The Scottish Index of Multiple Deprivation (SIMD) is a tool for identifying the places in Scotland where people are experiencing disadvantage across different aspects of their lives. SIMD gives a ranking for each small area, or data zone, which shows how deprived that area is compared to other areas. Changes in the rank for one area may be due to other areas becoming more or less deprived.

The latest figures show:

  • the least deprived area is in Stockbridge, Edinburgh. This represents a change since SIMD 2016, when the least deprived area was in Giffnock
  • the most deprived area is in Greenock town centre. This represents a change since SIMD 2016 and 2012, when the most deprived area was identified as Ferguslie Park, Paisley
  • the area with the largest local share of deprived areas was Inverclyde, with 45% of data zones among the 20% most deprived areas in Scotland
  • Glasgow City has similar deprivation levels at 44%
  • other local authorities with relatively high levels of deprivation include North Ayrshire and West Dunbartonshire at 40% and Dundee City at 38%
  • Na h-Eileanan an Iar, Shetland and Orkney have no areas among the 20% most deprived in Scotland, however, this does not mean there are no people experiencing deprivation living there
  • over half of people on low income do not live in the 20% most deprived areas in Scotland
  • levels of deprivation have fallen in Glasgow City, Renfrewshire and City of Edinburgh compared to SIMD 2016. Glasgow City showed the biggest fall, from 48% of data zones in the 20% most deprived areas in Scotland, to 44%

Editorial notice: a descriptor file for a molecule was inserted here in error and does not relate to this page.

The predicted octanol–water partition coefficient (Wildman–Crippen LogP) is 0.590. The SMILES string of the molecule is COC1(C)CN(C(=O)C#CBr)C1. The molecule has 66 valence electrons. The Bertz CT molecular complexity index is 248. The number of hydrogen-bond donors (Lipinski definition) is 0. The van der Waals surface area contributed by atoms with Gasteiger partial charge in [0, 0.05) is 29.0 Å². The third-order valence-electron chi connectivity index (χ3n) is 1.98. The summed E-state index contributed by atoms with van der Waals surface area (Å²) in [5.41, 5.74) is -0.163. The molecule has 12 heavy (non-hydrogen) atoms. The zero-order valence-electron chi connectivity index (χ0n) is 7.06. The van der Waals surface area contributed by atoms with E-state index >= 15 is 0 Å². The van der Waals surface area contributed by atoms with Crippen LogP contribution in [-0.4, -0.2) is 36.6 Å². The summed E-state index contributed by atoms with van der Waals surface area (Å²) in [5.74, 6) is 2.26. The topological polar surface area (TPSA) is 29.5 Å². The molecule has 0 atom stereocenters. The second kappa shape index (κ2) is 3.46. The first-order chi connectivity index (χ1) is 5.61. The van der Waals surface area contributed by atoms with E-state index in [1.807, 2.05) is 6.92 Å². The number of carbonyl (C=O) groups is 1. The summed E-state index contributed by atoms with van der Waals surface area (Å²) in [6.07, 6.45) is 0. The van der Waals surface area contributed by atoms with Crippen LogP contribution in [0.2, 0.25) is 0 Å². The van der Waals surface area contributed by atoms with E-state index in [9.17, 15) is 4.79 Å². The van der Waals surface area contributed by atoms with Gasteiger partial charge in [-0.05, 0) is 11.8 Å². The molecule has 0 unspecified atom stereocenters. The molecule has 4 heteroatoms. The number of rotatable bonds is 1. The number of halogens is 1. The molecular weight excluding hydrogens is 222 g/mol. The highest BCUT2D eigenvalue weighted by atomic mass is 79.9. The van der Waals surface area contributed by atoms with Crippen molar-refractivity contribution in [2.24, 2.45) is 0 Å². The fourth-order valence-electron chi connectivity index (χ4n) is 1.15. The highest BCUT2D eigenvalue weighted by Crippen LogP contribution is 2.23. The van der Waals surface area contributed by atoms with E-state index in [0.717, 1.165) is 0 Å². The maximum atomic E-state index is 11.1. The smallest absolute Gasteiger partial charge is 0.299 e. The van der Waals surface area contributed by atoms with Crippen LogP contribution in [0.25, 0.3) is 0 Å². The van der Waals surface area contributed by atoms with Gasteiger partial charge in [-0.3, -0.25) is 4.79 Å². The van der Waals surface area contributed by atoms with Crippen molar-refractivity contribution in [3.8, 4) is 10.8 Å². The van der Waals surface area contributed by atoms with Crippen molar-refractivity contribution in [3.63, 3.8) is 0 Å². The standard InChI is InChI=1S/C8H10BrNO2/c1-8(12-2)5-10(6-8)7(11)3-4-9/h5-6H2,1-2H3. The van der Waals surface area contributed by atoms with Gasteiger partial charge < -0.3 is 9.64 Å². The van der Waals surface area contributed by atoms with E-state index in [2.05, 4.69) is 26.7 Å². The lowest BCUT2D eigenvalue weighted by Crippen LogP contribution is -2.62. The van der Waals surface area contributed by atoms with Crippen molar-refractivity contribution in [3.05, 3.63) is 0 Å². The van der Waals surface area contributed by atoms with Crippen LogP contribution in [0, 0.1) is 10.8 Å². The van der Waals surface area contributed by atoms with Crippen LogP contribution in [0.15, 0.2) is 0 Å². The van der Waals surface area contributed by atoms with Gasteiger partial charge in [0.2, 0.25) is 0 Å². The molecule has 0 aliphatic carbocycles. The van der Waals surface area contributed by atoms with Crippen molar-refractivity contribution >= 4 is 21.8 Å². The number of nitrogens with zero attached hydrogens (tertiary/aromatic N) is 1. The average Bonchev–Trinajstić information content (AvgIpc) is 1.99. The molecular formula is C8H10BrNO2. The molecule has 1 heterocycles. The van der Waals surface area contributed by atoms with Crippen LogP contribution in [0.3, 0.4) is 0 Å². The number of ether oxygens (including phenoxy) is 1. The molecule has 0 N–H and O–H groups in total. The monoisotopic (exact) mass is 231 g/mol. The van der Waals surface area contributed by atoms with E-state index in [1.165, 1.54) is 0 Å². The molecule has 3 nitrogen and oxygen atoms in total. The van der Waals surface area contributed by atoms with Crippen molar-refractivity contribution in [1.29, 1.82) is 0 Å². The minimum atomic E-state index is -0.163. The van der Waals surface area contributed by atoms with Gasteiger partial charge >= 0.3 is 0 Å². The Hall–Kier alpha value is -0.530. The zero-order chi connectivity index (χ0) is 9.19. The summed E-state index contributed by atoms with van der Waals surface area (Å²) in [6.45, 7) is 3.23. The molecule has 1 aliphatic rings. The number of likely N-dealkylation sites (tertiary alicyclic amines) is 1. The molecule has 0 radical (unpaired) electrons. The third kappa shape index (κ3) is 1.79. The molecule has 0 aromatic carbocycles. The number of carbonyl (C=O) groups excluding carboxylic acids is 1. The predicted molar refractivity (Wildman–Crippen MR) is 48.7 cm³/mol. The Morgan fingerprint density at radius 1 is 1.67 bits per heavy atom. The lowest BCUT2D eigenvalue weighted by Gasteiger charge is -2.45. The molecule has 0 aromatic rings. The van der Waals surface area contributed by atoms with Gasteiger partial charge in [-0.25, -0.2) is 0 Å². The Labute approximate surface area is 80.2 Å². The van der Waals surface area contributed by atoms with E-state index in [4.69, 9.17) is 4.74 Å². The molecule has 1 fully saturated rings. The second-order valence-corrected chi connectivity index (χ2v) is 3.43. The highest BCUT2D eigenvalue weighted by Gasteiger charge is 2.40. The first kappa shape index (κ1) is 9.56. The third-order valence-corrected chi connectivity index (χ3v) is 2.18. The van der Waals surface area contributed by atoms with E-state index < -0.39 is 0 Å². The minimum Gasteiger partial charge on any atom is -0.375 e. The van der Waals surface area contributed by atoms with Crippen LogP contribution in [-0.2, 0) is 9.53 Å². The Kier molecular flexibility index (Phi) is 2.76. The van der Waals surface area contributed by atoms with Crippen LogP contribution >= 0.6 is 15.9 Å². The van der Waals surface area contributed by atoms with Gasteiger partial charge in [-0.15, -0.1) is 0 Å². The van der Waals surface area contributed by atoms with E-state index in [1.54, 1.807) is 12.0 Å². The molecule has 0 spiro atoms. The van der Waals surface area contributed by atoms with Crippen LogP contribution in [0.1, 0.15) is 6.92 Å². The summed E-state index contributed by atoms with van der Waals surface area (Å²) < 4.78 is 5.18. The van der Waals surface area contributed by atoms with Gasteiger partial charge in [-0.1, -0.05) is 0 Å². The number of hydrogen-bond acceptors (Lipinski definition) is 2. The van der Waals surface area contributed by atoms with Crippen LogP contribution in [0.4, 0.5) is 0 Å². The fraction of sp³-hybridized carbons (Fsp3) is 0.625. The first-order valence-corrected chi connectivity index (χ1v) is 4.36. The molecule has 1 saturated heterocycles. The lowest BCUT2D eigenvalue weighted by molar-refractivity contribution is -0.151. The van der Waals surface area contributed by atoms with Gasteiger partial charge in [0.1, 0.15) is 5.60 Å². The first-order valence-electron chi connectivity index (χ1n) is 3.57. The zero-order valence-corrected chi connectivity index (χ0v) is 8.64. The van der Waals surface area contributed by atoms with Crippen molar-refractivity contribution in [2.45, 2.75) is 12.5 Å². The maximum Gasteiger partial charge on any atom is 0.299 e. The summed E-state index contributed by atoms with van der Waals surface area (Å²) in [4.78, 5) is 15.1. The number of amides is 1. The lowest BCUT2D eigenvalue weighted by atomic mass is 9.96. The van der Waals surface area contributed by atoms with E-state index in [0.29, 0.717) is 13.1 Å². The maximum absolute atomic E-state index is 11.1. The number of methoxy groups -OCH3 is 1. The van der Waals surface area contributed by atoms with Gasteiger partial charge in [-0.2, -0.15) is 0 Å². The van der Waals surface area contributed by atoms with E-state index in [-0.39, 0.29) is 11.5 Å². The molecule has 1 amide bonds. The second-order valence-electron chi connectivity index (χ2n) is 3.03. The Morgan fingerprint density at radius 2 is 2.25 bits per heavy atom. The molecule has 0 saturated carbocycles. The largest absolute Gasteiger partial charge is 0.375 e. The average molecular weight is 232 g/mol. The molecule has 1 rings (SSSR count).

• levels of deprivation have increased in Aberdeen City, North Lanarkshire, Moray, East Lothian, Highland and North Ayrshire. None of these increases are greater than 2 percentage points

In Ferguslie Park, Paisley the fall in levels of deprivation is welcomed and in part attributed to greenspaces, culture and connectivity. The change has been led by communities with support and Greenspaces, Parks and play areas and Villages Investment funding from the council. Community groups and charities that have got significant funding include Pals of the Privies, which has been transforming local green spaces. The team received funding from the council and from children’s charity Wooden Spoon for Glencoats Park play area. And funding was also awarded to the charity to support a Halloween event and Christmas trail in an underused green space. The Darkwood Crew are working on improving pathways around the area, with £4,500 funding coming from the council and £4,500 from Paths for All. 

Community organisations will work with Renfrewshire Council on a consultation with local residents to get their creative ideas for a new place plan that will meet their needs. Groups have already been working with local people on what’s needed to change perceptions about Ferguslie and residents have already said they are wholeheartedly proud to live there.

The new place plan will determine how the community wants to:

•use vacant and underused land

•enhance green spaces and

•support various groups to ensure more opportunities are available.